Davisons Solicitors v Nationwide Building Society [12.12.12]

Court of Appeal grants relief from liability to solicitor held in breach of trust pursuant to s.61 of the Trustee Act 1925.

Davisons were jointly instructed in relation to a house purchase by Nationwide and the borrower. Notwithstanding that Davisons confirmed the existence and office of the purported vendor’s solicitors, the transaction was fraudulent: the vendor’s solicitors were imposters, who had submitted a false office address to the Law Society, and absconded with the completion monies.

Nationwide’s charge could not be registered, as the prior charge over the property had not been discharged. Nationwide sued Davisons alleging breach of trust and breach of retainer.

At first instance, the High Court held Davisons to be in breach of retainer for releasing the mortgage advance without securing a registered legal charge. The court considered this to be a "strict" contractual duty. Davisons were also held to be in breach of trust in paying away monies where completion could not have taken place - as the transaction was a sham. Relief from liability under s.61 of the Trustee Act 1925 ("the Act") was denied on the basis that Davisons had not acted reasonably, notwithstanding their checks into the existence of the purported vendor’s solicitors.


On appeal by Davisons, the Court of Appeal held as follows:

  1. The trust could only be discharged by completion of the transaction or the return of the mortgage monies. In the event of a sham transaction, completion could never be achieved. Accordingly, Davisons were in breach of trust by parting with the loan money prior to completion.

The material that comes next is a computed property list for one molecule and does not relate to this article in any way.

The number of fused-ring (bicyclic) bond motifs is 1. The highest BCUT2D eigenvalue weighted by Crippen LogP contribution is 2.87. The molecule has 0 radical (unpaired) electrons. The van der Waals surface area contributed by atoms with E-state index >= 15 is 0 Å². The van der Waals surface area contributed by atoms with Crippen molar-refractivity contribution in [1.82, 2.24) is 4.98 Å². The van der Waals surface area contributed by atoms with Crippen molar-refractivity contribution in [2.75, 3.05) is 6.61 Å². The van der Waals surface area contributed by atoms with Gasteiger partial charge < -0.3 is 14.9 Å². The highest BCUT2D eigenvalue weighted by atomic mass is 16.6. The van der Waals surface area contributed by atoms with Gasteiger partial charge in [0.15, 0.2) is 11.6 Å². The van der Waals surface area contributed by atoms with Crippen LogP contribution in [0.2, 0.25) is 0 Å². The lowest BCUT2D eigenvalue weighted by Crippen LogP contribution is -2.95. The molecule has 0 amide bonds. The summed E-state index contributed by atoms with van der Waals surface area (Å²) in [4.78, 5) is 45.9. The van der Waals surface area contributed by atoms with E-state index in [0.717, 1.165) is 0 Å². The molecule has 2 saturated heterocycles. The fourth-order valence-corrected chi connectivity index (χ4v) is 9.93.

2. The discretionary relief conferred by s.61 of the Act would be exercised where a solicitor’s conduct was honest and reasonable and he ought fairly to be excused. It was accepted that Davisons had behaved honestly throughout and held that they had obtained the benefit of an undertaking to redeem the prior charge from those they reasonably believed to be the vendor’s solicitors. To act reasonably did not necessarily demand best practice at all times, rather reasonableness in all the circumstances. Accordingly, Davisons were granted relief from all liability for the breach of trust.
  3. Davisons were not in breach of their retainer, as the terms set out in the Council of Mortgage Lenders Handbook imposed an obligation to exercise reasonable skill and care in pursuing the intended outcomes and not an absolute obligation.


This is an important decision from the Court of Appeal which will be welcomed by careful solicitors who have been duped by sophisticated fraudsters. Over the last few years, claims such as this have become commonplace, with sophisticated fraudsters impersonating solicitors to commit fraud against mortgage lenders. In those circumstances, the Solicitors’ Compensation Fund will not respond (as the loss has not been caused by the dishonest act of a solicitor) and, until this decision, the loss was likely to fall on insurers, rather than mortgage lenders.

Where duties are owed in trust and contract, honesty and reasonableness on the part of an innocent solicitor are likely to be the difference between escaping liability and being hit with a substantial judgment for damages (particularly as breach of trust claims are generally considered to be incapable of reduction on the basis of contributory negligence). Although best practice should be adopted whenever possible, a deviation - committed honestly and reasonably - will not necessarily impose liability on a solicitor for breach of contract or trust.